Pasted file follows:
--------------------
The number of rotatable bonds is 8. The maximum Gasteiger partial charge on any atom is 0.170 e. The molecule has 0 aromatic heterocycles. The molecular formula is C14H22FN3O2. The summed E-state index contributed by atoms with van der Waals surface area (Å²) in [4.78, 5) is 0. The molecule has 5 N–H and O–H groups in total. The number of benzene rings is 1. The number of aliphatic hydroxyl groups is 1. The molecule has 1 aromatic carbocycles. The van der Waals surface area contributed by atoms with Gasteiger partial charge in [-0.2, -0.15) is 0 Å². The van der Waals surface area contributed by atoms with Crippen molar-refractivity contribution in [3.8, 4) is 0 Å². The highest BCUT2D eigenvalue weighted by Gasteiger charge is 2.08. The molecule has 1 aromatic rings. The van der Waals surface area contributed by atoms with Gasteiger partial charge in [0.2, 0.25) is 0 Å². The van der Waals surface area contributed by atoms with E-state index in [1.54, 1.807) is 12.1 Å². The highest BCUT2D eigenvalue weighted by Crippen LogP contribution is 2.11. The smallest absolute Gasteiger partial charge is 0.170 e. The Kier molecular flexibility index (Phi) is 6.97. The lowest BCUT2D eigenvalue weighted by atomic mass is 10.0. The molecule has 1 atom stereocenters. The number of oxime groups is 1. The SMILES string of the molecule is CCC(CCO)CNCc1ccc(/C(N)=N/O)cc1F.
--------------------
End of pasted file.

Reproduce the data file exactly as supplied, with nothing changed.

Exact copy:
The number of rotatable bonds is 8. The maximum Gasteiger partial charge on any atom is 0.170 e. The molecule has 0 aromatic heterocycles. The molecular formula is C14H22FN3O2. The summed E-state index contributed by atoms with van der Waals surface area (Å²) in [4.78, 5) is 0. The molecule has 5 N–H and O–H groups in total. The number of benzene rings is 1. The number of aliphatic hydroxyl groups is 1. The molecule has 1 aromatic carbocycles. The van der Waals surface area contributed by atoms with Gasteiger partial charge in [-0.2, -0.15) is 0 Å². The van der Waals surface area contributed by atoms with Crippen molar-refractivity contribution in [3.8, 4) is 0 Å². The highest BCUT2D eigenvalue weighted by Gasteiger charge is 2.08. The molecule has 1 aromatic rings. The van der Waals surface area contributed by atoms with Gasteiger partial charge in [0.2, 0.25) is 0 Å². The van der Waals surface area contributed by atoms with E-state index in [1.54, 1.807) is 12.1 Å². The highest BCUT2D eigenvalue weighted by Crippen LogP contribution is 2.11. The smallest absolute Gasteiger partial charge is 0.170 e. The Kier molecular flexibility index (Phi) is 6.97. The lowest BCUT2D eigenvalue weighted by atomic mass is 10.0. The molecule has 1 atom stereocenters. The number of oxime groups is 1. The SMILES string of the molecule is CCC(CCO)CNCc1ccc(/C(N)=N/O)cc1F.